A popular M.E. patient activist reposted an epic troll comment, in which she was vilified, on her Facebook page last night. (Purposely not linked) Trolls are everywhere and the comment, though particularly eloquently vicious, was not that surprising. The fact it was made in the first place is what strikes me and leads me to these thoughts:
We are not the first patient community to face public ridicule but, in this age of no bully, no hate movements everywhere, why is it still continuing? Why it is okay to ridicule an incurable, life-devastating disease and the people who suffer from it? How is that not hate and why aren’t the decent people in the world stepping up to stop it?
I get why it is happening–the public has never been given an honest look at the true nature of the disease, M.E. Plus, we are all sick, mostly at home, in bed, invisible to society and seemingly insignificant in a busy world. Out of sight, out of mind. I am just having a hard time grasping why my getting sick with an unusual disease with a funny name opens me, and my fellow sufferers, up to ridicule in public and the media? Is it really that inconceivable a disease exists which causes the body’s energy generating system to malfunction? Every other system in the body can malfunction, why not energy? And, how is that funny?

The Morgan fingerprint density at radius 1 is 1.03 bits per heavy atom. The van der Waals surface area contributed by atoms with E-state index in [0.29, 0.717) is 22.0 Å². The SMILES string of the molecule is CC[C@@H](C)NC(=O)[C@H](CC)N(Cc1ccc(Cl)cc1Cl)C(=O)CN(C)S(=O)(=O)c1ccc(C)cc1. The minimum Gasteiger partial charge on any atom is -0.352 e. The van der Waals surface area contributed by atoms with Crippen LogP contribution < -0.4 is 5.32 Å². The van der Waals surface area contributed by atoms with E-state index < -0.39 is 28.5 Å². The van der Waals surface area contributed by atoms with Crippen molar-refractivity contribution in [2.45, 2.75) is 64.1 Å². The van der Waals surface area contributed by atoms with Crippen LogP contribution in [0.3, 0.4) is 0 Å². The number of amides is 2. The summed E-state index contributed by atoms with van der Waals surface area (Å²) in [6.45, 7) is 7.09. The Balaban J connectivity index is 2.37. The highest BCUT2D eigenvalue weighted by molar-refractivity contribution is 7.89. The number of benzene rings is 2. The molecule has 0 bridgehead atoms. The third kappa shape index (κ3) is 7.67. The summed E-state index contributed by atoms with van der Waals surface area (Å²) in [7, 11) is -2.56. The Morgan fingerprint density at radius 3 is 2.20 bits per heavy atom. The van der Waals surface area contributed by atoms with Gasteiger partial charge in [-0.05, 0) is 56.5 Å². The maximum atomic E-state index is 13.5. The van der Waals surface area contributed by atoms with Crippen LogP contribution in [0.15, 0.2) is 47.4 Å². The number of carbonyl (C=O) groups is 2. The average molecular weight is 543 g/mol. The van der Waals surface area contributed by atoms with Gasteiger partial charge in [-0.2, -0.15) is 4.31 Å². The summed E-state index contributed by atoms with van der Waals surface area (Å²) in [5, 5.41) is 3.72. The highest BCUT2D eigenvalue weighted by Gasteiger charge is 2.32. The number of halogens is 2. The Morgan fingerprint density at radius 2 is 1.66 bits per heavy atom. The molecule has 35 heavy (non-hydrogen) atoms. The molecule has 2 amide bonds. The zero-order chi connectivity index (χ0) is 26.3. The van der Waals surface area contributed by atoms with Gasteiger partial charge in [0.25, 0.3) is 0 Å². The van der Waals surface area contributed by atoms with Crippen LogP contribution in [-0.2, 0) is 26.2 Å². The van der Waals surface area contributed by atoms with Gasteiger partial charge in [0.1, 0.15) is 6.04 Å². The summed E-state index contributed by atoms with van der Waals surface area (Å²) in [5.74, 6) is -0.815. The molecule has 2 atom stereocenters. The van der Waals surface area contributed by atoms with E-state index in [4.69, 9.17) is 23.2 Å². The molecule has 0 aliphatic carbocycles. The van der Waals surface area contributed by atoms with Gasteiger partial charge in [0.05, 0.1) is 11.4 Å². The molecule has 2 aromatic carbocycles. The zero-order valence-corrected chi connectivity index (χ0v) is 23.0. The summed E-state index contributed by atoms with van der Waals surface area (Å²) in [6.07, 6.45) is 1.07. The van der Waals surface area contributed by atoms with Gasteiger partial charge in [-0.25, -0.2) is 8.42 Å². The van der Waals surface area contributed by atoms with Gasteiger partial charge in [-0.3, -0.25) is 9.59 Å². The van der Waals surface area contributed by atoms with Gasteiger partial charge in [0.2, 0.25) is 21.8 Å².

Disparage any other disease or patient and people will call out the bullies loud enough the media provides coverage for the next three news cycles. Never with M.E., ever. This being the case, perhaps we should be thankful our issues are publicly ignored and things like the IOM report media blitz happen rarely.
The hateful behavior of the public towards M.E. needs to stop. People battling M.E. face so much obstruction in their lives; they need an outpouring of support, not a load of hate. Trolls should be called out and shamed. People with their snarky remarks should stop and realize they are a big part of the overall perception problem. It is a disgrace this is even an issue.
Last night’s troll comment crossed my line in the sand. I cannot watch this happen any longer. I am going to do something about this. I don’t know what yet, and I don’t know where I’m going to draw the energy from to do it, but I’m too angry not to do something. I am open to ideas and anyone who wants to join me is welcome. “No Hate” needs to apply to the M.E. patient community too.